Formula 1 has an illustrious history dating all the way back to 1950, creating many classic memories along the way.
The Monaco Grand Prix, Ferrari who have contested every World Championship, or legendary drivers like Juan Manuel Fangio, Jim Clark, Sir Jackie Stewart, Ayrton Senna, Michael Schumacher and Sir Lewis Hamilton who have shaped this great sport through the eras. That list of superstar drivers goes on.
But of course throughout the last 70 years, parts of Formula 1 have very much been lost in time. And for some of these relics, the world in general has left them behind…
Old Caterham factory
Lotus Racing’s entry into the 2010 Formula 1 season brought this famous name back to the grid, and come the following season there were actually two Lotus teams. The original version remained, now known as Team Lotus, while Lotus Cars formed a partnership with Renault to create the Lotus Renault outfit.
A very complex naming dispute followed, but Tony Fernandes’ takeover of Caterham Cars led to the next rebranding. Out went Team Lotus, in came Caterham F1.
Sadly, the name change did little for the team’s on-track efforts and after failing to score a World Championship point, their assets were sold off in March 2015. It seems, though, that the Caterham factory was forgotten.
The Leafield Technical Centre has been abandoned and up for sale ever since. Safe to say if anyone was to buy it, then very deep pockets would be needed to put it right. Those signed Heikki Kovalainen postcards could raise a few quid, maybe.
We also don’t really fancy taking a dip in that pond at the front.
Valencia Street Circuit
Just been getting some images of the old Valencia Street Circuit for a video next week. Really want to visit & explore around this place!! – J pic.twitter.com/yTD58d7lYW
— The GP Debate Show (@gp_ds16) August 29, 2020
Few were sad to see this venue drop off the Formula 1 calendar and there has been little attempt since to save its existence.
Former host of the European Grand Prix, the Valencia Street Circuit featured on the Formula 1 calendar five times from 2008 to 2012 before being ditched from the schedule.
A circuit of few thrills or overtakes, perhaps the most iconic moment came in 2012 when Michael Schumacher collected the final podium finish of his career in what was actually a pretty eventful race for Valencia’s standards.
These days though, it is nothing more than a ghost town, tumbleweed provided.
The banked layout at Monza was used for four Italian GPs between 1955 and 1961, but in the last of those years German driver Wolfgang von Trips and 15 spectators were killed in a crash following a collision with Jim Clark.
These days, the 30-degree Monza banking is a popular historical site within the grounds of the Royal Villa in which the circuit is set, and actually there is interest among Monza officials in restoring this famous section that can be seen running beside the current track.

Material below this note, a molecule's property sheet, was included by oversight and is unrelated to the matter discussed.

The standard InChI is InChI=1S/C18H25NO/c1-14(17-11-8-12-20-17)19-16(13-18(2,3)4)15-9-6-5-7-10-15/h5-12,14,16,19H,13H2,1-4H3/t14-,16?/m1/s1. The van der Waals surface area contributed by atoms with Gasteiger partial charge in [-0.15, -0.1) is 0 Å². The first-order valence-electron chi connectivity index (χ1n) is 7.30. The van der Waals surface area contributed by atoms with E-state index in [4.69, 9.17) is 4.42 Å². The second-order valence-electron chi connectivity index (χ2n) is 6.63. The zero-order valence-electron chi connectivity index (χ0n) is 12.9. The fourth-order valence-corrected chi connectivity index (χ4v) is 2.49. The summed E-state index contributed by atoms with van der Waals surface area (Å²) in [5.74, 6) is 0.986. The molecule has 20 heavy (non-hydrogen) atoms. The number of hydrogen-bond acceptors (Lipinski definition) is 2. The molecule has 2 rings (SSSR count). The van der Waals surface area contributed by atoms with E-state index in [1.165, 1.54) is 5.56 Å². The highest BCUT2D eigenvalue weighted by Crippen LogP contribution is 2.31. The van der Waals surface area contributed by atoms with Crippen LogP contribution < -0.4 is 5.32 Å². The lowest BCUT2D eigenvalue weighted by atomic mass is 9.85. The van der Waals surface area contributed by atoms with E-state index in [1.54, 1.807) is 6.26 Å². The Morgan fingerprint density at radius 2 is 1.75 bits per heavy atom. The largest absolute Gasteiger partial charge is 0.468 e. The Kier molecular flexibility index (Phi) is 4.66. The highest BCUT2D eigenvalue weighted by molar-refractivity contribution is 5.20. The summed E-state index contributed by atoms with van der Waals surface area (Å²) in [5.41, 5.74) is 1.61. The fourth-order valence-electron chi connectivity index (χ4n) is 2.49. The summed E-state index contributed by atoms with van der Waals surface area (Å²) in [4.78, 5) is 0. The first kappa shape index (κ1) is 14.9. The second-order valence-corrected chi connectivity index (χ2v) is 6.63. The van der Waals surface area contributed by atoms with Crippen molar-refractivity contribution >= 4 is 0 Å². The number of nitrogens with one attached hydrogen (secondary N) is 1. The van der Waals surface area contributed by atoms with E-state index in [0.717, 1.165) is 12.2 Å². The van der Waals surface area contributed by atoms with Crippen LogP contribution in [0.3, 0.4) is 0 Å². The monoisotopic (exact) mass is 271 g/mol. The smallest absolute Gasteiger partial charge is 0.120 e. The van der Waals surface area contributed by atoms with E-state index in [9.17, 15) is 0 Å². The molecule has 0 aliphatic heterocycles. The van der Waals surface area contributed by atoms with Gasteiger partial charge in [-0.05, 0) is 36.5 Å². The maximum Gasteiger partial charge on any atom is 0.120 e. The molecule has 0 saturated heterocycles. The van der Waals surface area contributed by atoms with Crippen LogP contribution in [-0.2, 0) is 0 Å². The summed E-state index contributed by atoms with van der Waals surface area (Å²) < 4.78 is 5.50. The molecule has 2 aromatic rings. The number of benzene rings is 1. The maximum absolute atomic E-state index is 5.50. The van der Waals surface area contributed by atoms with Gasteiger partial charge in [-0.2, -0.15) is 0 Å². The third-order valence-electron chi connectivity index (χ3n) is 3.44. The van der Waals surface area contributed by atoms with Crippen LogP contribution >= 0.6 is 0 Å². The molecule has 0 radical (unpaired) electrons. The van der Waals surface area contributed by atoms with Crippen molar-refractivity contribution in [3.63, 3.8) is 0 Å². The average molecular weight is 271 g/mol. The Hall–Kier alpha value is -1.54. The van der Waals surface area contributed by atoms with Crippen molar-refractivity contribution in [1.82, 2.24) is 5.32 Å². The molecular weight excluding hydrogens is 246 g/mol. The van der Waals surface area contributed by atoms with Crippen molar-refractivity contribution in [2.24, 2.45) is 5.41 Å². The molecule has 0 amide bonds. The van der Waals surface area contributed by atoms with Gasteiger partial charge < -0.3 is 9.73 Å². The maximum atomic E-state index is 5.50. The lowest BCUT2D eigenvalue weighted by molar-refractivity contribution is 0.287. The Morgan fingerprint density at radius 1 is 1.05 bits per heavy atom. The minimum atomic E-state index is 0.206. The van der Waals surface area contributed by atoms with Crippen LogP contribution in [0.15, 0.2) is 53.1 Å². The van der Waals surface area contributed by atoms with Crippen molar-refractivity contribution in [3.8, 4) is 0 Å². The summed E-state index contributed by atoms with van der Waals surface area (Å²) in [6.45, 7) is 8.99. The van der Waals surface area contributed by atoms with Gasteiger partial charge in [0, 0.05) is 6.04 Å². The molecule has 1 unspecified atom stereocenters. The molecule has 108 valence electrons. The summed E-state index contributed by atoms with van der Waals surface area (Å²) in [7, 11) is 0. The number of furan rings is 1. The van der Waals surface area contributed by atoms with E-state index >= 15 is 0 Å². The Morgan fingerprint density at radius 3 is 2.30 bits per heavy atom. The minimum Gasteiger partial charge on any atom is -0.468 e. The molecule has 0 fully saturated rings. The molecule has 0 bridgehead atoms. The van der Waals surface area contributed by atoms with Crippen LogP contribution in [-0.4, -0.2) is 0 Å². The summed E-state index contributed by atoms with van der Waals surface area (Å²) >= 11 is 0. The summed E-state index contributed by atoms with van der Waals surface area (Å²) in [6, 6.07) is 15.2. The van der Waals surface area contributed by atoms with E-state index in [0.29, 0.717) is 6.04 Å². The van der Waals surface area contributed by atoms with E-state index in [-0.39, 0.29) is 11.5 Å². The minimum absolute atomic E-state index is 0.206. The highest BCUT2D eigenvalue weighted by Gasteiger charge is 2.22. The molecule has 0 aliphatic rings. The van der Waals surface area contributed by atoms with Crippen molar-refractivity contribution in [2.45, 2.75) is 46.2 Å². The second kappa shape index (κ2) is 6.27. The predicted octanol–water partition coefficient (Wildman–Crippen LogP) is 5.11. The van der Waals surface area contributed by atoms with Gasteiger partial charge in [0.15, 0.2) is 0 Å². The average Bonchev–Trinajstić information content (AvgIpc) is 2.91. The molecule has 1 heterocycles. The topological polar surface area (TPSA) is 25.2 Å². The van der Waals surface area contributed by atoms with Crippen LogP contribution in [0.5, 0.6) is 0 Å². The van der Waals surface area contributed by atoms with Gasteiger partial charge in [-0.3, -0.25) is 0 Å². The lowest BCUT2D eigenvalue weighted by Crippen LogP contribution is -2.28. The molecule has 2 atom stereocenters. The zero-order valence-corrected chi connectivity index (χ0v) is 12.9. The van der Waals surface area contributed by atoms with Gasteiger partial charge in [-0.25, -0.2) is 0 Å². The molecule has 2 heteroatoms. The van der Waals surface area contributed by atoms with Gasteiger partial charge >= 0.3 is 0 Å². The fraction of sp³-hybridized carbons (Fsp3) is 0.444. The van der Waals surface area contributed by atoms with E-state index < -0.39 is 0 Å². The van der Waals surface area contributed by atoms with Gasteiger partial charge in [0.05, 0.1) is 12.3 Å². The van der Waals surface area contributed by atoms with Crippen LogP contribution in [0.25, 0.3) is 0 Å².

But even if this goal was to be achieved, then it would be merely in order to host non-F1 events, so this version of Monza will likely forever remain in the history books of Formula 1.
— Paul McGinnes 🏁 (@PaulMcG92) July 27, 2016
The old Hockenheimring was a true high-speed spectacle back in the day, featuring huge straights and a serious lack of corners. In fact, until 1965 there were only four!
From there, the Hockenheimring had a serious makeover, but with that came major problems. Take the 2000 German Grand Prix for example – in changeable weather conditions, fans were treated to a classic as Rubens Barrichello went from P18 on the grid to victory.
Or at least they would have been if all the overtakes had not happened at the chicanes of the forest sector, which meant barely anyone at the race got to see them.
The old layout was deemed no longer suitable for modern Formula 1 and with threats to leave the Hockenheimring, a much shorter and more conventional circuit for modern times was born.
The stadium section, main straight and a small part of the first straight were maintained, but most of the previous layout was left to be reclaimed by mother nature. The forest section was torn up and replanted with trees, confirming that the old Hockenheimring was gone for good.
To this day, parts of the old track can be seen resting in the forest, in particular the remains of the Ostkurve.
— Cédric Faiche (@cedricfaiche) January 25, 2021
Now very much an attraction for the city of Reims in France, the old circuit, defunct since 1972, was one of several hosts of the Formula 1 French Grand Prix between 1950 and 1966.
This track was one of the fastest of its era thanks to the two long straights (approximately 1¼ miles in length each). Perfect for a spot of slipstreaming.
These days, the old grandstand and pit boxes still line a public highway, featuring the old sponsor logos. Les Amis du Circuit de Gueux (a non-profit organisation) work to preserve these old structures, keeping this tourist attraction and site for historic meetings intact.
— TOYOTA GAZOO Racing WEC (@TGR_WEC) October 8, 2015
Initially, the track was going to be designed to hold NASCAR-style races in Japan, but in the end there was not enough money to complete the project, which meant only one of the bankings was ever completed.
Mitsubishi Estate took over the venue and turned it into a road course, officially opening it in December 1965, with Formula 1’s first visit arriving in 1976 for the Japanese Grand Prix.
Formula 1 remained there for the 1977 staging, although it was not until 2007 that Formula 1 returned to Fuji, at this stage the venue using its fifth different configuration.
Fuji had been acquired by Toyota back in 2000 and as part of the 2003 renovations, most of the old banked section of track was demolished. However, the abandoned ’30° Bank’ remains.